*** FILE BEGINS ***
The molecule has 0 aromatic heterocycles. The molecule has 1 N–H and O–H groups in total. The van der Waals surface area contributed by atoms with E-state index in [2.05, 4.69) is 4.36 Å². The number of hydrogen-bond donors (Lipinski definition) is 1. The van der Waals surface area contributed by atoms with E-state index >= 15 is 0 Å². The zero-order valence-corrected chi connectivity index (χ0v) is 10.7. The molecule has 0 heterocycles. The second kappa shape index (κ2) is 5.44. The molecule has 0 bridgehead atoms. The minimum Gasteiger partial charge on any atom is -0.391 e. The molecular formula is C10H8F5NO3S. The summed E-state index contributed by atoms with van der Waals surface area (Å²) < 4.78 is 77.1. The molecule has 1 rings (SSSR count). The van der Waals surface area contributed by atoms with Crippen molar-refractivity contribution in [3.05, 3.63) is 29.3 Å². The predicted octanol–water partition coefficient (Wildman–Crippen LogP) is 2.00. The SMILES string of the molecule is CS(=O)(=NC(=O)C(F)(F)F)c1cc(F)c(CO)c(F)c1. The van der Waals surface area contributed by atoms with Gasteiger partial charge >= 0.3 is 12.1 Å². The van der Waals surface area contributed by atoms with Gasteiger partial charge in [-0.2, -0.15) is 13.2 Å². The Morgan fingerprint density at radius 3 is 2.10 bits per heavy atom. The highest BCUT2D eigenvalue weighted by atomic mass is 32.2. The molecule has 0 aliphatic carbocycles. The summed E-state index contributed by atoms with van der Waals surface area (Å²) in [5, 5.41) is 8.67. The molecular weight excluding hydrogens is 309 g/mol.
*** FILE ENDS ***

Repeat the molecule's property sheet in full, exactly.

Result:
The molecule has 0 aromatic heterocycles. The molecule has 1 N–H and O–H groups in total. The van der Waals surface area contributed by atoms with E-state index in [2.05, 4.69) is 4.36 Å². The number of hydrogen-bond donors (Lipinski definition) is 1. The van der Waals surface area contributed by atoms with E-state index >= 15 is 0 Å². The zero-order valence-corrected chi connectivity index (χ0v) is 10.7. The molecule has 0 heterocycles. The second kappa shape index (κ2) is 5.44. The molecule has 0 bridgehead atoms. The minimum Gasteiger partial charge on any atom is -0.391 e. The molecular formula is C10H8F5NO3S. The summed E-state index contributed by atoms with van der Waals surface area (Å²) < 4.78 is 77.1. The molecule has 1 rings (SSSR count). The van der Waals surface area contributed by atoms with Crippen molar-refractivity contribution in [3.05, 3.63) is 29.3 Å². The predicted octanol–water partition coefficient (Wildman–Crippen LogP) is 2.00. The SMILES string of the molecule is CS(=O)(=NC(=O)C(F)(F)F)c1cc(F)c(CO)c(F)c1. The van der Waals surface area contributed by atoms with Gasteiger partial charge >= 0.3 is 12.1 Å². The van der Waals surface area contributed by atoms with Gasteiger partial charge in [-0.2, -0.15) is 13.2 Å². The Morgan fingerprint density at radius 3 is 2.10 bits per heavy atom. The highest BCUT2D eigenvalue weighted by atomic mass is 32.2. The molecule has 0 aliphatic carbocycles. The summed E-state index contributed by atoms with van der Waals surface area (Å²) in [5, 5.41) is 8.67. The molecular weight excluding hydrogens is 309 g/mol.